Ophthalmic drugs: What's new? - Veterinary Medicine
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Ophthalmic drugs: What's new?
Have you considered trying a lacrimomimetic agent to treat KCS or a topical prostaglandin analogue to reduce IOP? This overview of selected pharmaceuticals will help you choose what to prescribe for patients with ocular disease.


Pimecrolimus and sirolimus

Two other drugs, pimecrolimus and sirolimus, are under investigation for use as lacrimostimulants.4,5 However, little is known about their clinical efficacy or safety.


Although they are not new, you may be unfamiliar with topical fluoroquinolones available for use in people, such as 0.3% ofloxacin, 0.3% norfloxacin, 0.3% gatifloxacin, and 0.3% ciprofloxacin. None of these medications should be used for routine antimicrobial prophylaxis; however, these topical fluoroquinolones can be effective in treating infected corneal ulcers or stromal abscesses, particularly infections involving gram-negative organisms.

To treat these infections, topical fluoroquinolones should be applied six times daily until the infection resolves. Fluoroquinolones are effective against Pseudomonas species and Escherichia coli; Staphylococci species are also often susceptible. Fluoroquinolones are usually not recommended to treat Streptococci species infections because those bacteria demonstrate variable susceptibility to fluoroquinolones. Gatifloxacin, ofloxacin, and ciprofloxacin all penetrate an intact corneal epithelium; however, gatifloxacin offers the best penetration.6-8 The only other topical antibiotic capable of penetrating intact corneal epithelium is chloramphenicol, which is infrequently used because, though rarely, it can cause aplastic anemia in people.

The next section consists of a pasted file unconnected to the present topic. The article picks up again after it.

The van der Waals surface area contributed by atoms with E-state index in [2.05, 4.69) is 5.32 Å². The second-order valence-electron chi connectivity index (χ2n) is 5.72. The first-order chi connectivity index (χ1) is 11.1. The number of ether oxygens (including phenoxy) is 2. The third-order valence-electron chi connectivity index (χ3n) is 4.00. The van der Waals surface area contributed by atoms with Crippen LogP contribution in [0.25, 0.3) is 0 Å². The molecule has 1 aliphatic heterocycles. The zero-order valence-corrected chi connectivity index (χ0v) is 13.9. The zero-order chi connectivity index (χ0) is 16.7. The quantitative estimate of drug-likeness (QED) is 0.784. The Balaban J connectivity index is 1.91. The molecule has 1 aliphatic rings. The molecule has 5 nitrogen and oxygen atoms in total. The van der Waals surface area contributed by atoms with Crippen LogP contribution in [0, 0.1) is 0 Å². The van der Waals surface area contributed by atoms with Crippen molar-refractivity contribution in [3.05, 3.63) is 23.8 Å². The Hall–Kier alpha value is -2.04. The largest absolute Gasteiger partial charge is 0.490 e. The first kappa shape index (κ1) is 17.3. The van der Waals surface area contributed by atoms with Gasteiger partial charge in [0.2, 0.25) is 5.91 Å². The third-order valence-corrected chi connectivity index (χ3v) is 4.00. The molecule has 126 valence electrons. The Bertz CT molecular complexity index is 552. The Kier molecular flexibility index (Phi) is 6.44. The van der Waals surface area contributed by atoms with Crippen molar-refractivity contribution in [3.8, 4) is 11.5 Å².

Antivirals that are now available include idoxuridine, trifluridine, cidofovir, famciclovir, and lysine.

Idoxuridine and trifluridine

Idoxuridine and trifluridine are available as topical antiviral drugs. Both are nucleoside analogues, structurally similar to the nucleosides used in viral and host DNA and RNA synthesis. Their substitution into viral DNA disrupts the virus replication cycle.9

Idoxuridine must be compounded and is typically used as a 0.1% solution. One drop is applied four to six times daily for one week past the resolution of clinical signs. While it is fairly efficacious, some irritation (blepharospasm and redness) may be noted.

Trifluridine is available commercially for use in people as a 1% solution. Apply one drop four to six times daily for one week past the resolution of clinical signs. Trifluridine has excellent in vitro activity against feline rhinotracheitis virus (FHV-1) but is often not well-tolerated by patients.9 For example, it may cause ocular irritation and a stinging sensation upon application. Moreover, trifluridine costs about $100 for a 7.5-ml bottle.

With either drug, the required frequent application often leads to poor owner compliance and undue stress for the patient.


In a 0.5% solution, cidofovir, an acyclic analogue of cytosine,9 decreases clinical signs of FHV-1 infection when administered topically twice daily.10 The drug also causes little irritation.10 The lack of irritation and decreased frequency of administration make compliance much easier than treating with idoxuridine or trifluridine. Cidofovir must be compounded for ophthalmic use.


Systemic antivirals may be required for animals that resist topical application or for those cats with dermatologic or other systemic signs related to FHV-1 infection. Famciclovir (Famvir—Novartis) is a new oral antiviral medication that shows promise in cats. At a dosage of 90 mg/kg given orally three times a day for 21 days, no signs of toxicosis were reported, and the treated cats had significantly lower clinical disease scores than the untreated cats had.11 Anecdotally, some practitioners are administering 1/8 to of a 125-mg tablet of famciclovir once daily and seeing an improvement in clinical signs.


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